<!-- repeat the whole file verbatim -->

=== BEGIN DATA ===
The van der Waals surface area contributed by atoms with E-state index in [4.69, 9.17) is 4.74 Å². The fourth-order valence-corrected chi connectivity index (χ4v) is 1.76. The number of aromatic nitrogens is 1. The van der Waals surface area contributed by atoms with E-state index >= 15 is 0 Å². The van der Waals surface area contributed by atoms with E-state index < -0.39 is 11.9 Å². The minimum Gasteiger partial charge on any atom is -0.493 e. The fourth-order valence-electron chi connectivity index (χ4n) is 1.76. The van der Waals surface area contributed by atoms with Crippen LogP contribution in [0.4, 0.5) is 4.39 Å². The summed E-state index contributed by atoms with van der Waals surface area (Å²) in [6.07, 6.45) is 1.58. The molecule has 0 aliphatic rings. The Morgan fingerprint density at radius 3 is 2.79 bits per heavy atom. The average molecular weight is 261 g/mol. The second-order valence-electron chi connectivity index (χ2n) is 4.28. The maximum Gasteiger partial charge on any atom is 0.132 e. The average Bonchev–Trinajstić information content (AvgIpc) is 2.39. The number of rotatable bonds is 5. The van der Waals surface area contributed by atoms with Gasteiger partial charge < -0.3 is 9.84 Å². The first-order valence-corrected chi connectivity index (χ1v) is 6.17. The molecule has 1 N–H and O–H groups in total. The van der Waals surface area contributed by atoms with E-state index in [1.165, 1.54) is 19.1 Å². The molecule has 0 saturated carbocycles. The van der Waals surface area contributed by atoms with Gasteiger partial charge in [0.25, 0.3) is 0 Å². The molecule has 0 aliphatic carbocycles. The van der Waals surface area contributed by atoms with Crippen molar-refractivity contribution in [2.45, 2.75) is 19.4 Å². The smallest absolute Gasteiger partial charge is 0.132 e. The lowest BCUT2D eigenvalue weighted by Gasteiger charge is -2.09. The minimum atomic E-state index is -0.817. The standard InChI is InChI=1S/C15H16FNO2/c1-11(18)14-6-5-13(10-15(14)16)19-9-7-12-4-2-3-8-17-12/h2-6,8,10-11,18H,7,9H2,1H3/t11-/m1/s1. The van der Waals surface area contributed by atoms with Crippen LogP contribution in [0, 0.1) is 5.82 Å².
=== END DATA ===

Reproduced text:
The van der Waals surface area contributed by atoms with E-state index in [4.69, 9.17) is 4.74 Å². The fourth-order valence-corrected chi connectivity index (χ4v) is 1.76. The number of aromatic nitrogens is 1. The van der Waals surface area contributed by atoms with E-state index >= 15 is 0 Å². The van der Waals surface area contributed by atoms with E-state index < -0.39 is 11.9 Å². The minimum Gasteiger partial charge on any atom is -0.493 e. The fourth-order valence-electron chi connectivity index (χ4n) is 1.76. The van der Waals surface area contributed by atoms with Crippen LogP contribution in [0.4, 0.5) is 4.39 Å². The summed E-state index contributed by atoms with van der Waals surface area (Å²) in [6.07, 6.45) is 1.58. The molecule has 0 aliphatic rings. The Morgan fingerprint density at radius 3 is 2.79 bits per heavy atom. The average molecular weight is 261 g/mol. The second-order valence-electron chi connectivity index (χ2n) is 4.28. The maximum Gasteiger partial charge on any atom is 0.132 e. The average Bonchev–Trinajstić information content (AvgIpc) is 2.39. The number of rotatable bonds is 5. The van der Waals surface area contributed by atoms with Gasteiger partial charge < -0.3 is 9.84 Å². The first-order valence-corrected chi connectivity index (χ1v) is 6.17. The molecule has 1 N–H and O–H groups in total. The van der Waals surface area contributed by atoms with E-state index in [1.165, 1.54) is 19.1 Å². The molecule has 0 saturated carbocycles. The van der Waals surface area contributed by atoms with Gasteiger partial charge in [0.25, 0.3) is 0 Å². The molecule has 0 aliphatic carbocycles. The van der Waals surface area contributed by atoms with Crippen molar-refractivity contribution in [2.45, 2.75) is 19.4 Å². The smallest absolute Gasteiger partial charge is 0.132 e. The lowest BCUT2D eigenvalue weighted by Gasteiger charge is -2.09. The minimum atomic E-state index is -0.817. The standard InChI is InChI=1S/C15H16FNO2/c1-11(18)14-6-5-13(10-15(14)16)19-9-7-12-4-2-3-8-17-12/h2-6,8,10-11,18H,7,9H2,1H3/t11-/m1/s1. The van der Waals surface area contributed by atoms with Crippen LogP contribution in [0, 0.1) is 5.82 Å².